Notre Dame vs. Michigan: Irish Defense Isn't Quite What We Thought It Was

Michael Felder@InTheBleachersNational CFB Lead WriterSeptember 8, 2013

Sep 7, 2013; Ann Arbor, MI, USA; Michigan Wolverines tight end Devin Funchess (87) is unable to make a catch while being defended by Notre Dame Fighting Irish safety Matthias Farley (41) during the fourth quarter at Michigan Stadium. Mandatory Credit: Andrew Weber-USA TODAY Sports
Andrew Weber-USA TODAY Sports

On the night that saw Notre Dame absorb its first regular-season loss since 2011, it was the Fighting Irish defense that walked away with more questions than answers in Ann Arbor. From both a personnel and execution standpoint, the Notre Dame defense showed it still has some growing to do to become an elite unit.

Thirty points on the board, seven contributed by the defense, should have been enough to keep Brian Kelly's regular-season win streak going. Yet, with a defensive roster loaded up with talent, Notre Dame could not get off the field in critical spots or stop Devin Gardner and Jeremy Gallon from having huge days.

The issues started up front for the Irish.

Louis Nix and Stephon Tuitt got good push, but the two likely first-round picks routinely came up just short of making the play Notre Dame needed. In passing downs, Gardner was able to avoid the rush, buying himself time to find his targets. In the run game, good technique and good push did not yield the tackles at the line from the linebackers when the team needed stops.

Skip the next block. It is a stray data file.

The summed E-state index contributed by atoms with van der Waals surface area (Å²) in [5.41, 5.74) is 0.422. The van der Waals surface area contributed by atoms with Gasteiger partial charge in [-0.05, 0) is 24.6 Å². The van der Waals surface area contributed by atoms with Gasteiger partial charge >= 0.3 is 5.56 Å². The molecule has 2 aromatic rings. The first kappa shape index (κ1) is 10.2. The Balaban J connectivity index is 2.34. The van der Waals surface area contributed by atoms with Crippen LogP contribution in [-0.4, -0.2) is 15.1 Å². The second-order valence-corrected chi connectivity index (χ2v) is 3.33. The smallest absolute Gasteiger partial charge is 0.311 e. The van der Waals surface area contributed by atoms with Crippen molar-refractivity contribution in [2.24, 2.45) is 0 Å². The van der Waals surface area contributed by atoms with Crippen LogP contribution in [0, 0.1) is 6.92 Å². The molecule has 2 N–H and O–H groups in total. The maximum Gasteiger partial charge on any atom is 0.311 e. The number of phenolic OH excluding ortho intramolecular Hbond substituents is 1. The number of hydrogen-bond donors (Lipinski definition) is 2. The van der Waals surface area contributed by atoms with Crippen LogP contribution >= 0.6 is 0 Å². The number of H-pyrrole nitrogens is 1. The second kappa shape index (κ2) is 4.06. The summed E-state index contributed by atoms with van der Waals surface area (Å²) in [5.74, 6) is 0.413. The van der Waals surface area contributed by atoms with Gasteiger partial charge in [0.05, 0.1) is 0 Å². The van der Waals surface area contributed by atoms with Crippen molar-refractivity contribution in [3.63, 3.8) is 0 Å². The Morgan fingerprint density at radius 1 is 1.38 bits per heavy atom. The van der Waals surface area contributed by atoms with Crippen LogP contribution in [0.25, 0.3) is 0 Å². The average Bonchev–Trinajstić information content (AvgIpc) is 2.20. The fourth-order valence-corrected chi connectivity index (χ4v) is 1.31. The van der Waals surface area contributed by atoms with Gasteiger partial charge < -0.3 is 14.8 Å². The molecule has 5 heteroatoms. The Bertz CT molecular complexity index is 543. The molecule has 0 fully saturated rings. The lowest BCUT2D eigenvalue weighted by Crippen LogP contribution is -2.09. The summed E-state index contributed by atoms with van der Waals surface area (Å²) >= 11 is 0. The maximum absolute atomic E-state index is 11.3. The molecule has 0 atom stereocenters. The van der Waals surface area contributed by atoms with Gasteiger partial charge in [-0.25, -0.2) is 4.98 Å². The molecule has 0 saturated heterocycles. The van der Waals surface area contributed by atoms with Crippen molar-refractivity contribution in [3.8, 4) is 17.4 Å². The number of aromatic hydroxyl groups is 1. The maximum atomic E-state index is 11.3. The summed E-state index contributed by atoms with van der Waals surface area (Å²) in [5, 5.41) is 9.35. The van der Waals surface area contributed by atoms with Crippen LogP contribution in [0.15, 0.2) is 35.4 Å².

As for the linebacking situation, Prince Shembo also could not quite get to Gardner in rush situations. Ishaq Williams recorded the only true sack for Notre Dame, as Gardner extended plays with his legs and Michigan moved the pocket laterally with called rollouts.

It was not just rushing the quarterback that created issues. Interior linebackers were large nonfactors in coverage. Players were caught between adding to the rush as Gardner moved behind the line, trying to find receivers as the Wolverines picked the defense apart.

In the run game, linebackers took poor angles to get to the ball, guessed at holes instead of playing sound gap football and at times were just slow to make reads. Plays that should have been stopped for minimal gains turned into the first-down runs and schedule-maintaining carries that drives are built upon.

Gallon's eight catches for 184 yards day speaks for itself, with respect to the secondary. The small, but quick, receiver did his damage all over the field, catching three touchdown passes.

Everything Michigan wanted to do in the pass game was accomplished, and the Irish defense added to the success by missing tackles in spots.

A tough pill to swallow for the Irish who must go back to the film room and regroup after being taken apart by Michigan. The positive is, with offensively inept Purdue up next and Michigan State on deck, defensive coordinator Bob Diaco and his unit have time to fix errors.

Stopping the run has to be job one, followed by containing mobile quarterbacks and getting pressure in the pass game. The Irish have plenty to work on, and with the talent the roster possesses, correcting the issues is something to expect in the coming weeks.